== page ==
Elisabeth Lambert

Article by

Elisabeth is an editor and content creator for The Media Pad, publishers of Power Retail. As a writer and blogger, she is rapt that she is able to channel her passion for online retailing into Power Retail. She also loves writing about rugby, pop culture, travel and anything baby related. Having spent most of the last decade in Japan, Elisabeth still immerses herself in as much Japanese crazy as possible, and when she has time, Elisabeth likes to cook, ski and train for triathlons.

11 Comments

  • You are both right of course. What is happening is meant to happen and nothing (including GH’s whingeing) will change that.

    But consumers will eventually come to ‘regret’ the change to lifestyles, communities, jobs etc. when 50% of the current bricks& mortar retailers have evaporated.

    Reply
      • Leon
      • 30th November

      That is why these bricks & mortar retailers have to branch out into online sales as well as keeping a physical presence. Even online sales require workers.
      Whether they can continue to be competitive with overseas retailers is the question.

      Reply
  • Yeh?

    do you know who one of the biggest purchasers of bricks and mortar real estate is in the US?

    Amazon.

    Now why would they be doing that? Very interesting.

    Reply
    • Tony D
    • 30th November

    The most successful retailers will be multi-channel. Pure play online will struggle to compete with the multi’s and and stuck-in-mud B&M will evaporate. Interesting to hear that Amazon is buying real estate – is that retail real estate or warehouse real estate?

    Harvey Norman is in the box seat. I don’t know why Gerry is so resistant to it. Maybe the company is still so completely driven by him and he is so detached from the online medium that anyone inside HN who advocated going online was sent packing.

    Reply
      • Mark
      • 14th December

      Tony,

      from what I understand it’s the warehouse or Bunning’s type superstore variety.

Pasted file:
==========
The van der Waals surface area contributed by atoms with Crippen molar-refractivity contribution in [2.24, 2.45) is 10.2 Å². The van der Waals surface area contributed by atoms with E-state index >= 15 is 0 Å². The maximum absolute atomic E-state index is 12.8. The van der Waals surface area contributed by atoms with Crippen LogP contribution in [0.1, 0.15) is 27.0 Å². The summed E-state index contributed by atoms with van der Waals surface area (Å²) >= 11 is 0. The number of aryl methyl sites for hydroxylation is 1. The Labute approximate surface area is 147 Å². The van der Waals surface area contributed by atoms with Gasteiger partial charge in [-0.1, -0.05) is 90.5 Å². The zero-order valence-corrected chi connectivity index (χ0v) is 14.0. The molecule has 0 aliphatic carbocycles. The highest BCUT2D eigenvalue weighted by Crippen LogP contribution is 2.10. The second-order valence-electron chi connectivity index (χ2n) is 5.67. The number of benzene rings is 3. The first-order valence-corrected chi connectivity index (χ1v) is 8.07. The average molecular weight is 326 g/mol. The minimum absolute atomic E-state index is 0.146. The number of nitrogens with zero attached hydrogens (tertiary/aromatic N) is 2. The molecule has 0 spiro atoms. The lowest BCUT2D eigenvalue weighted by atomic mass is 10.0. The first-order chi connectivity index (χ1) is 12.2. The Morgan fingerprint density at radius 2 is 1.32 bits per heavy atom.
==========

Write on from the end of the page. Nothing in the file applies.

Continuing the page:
Reply
  • Great article and interesting comments. I too found Gerry Harvey’s comments regarding the use of technology interesting for a retailer who sells technology. I think these comments and others do indicate someone who may be out of touch with consumer behaviour. The evidence is stacking up and the retailers who are capitalising are those who understand this and meet the demand. This is not only pureplay but B&M retailers who get the fact that online should be part of an integrated approach and can play a part in getting consumers in store. Dick Smith’s recent launch of their mobile site is a good example of a company that analysed how consumers behave when they visit the site on a mobile device and created a site to make the consumers life easier.

    I can unfortunately see comments similar to last christmas starting to appear in the press from a small number of retailers and retail bodies so wouldnt be surprised if we have a similar backlash.

    Reply
  • I meant to reply to the comments earlier, but time has gotten away from me.

    I am by no means saying online is the only way, however it is definitely part of the future of retailing, in what is now a multichannel industry. I just don’t know what Gerry Harvey is always trying to fight it/ignore it/bag it when online retail, social media and the like is not going to stop – and then I thought perhaps it is because he just doesn’t understand it, and is afraid of not being able to understand it. Why else would he keep on making the comments he does? But that’s why you hire people who do, and evolve your business and stay relevant.

    And with this kind of retail/technology already considered the norm, who knows what’s waiting around the corner that’s going to shake up the industry as much as the internet has. Exciting times ahead!

    Reply
  • Harvey Norman as a company made 285+ million dollars last financial year.

    And their asset’s are ridiculous (in terms of what they own).

    So Gerry’s doing something right.

    Having said that, he does need to employ a few ‘smarter cookies’ to assist him with the move to online sales.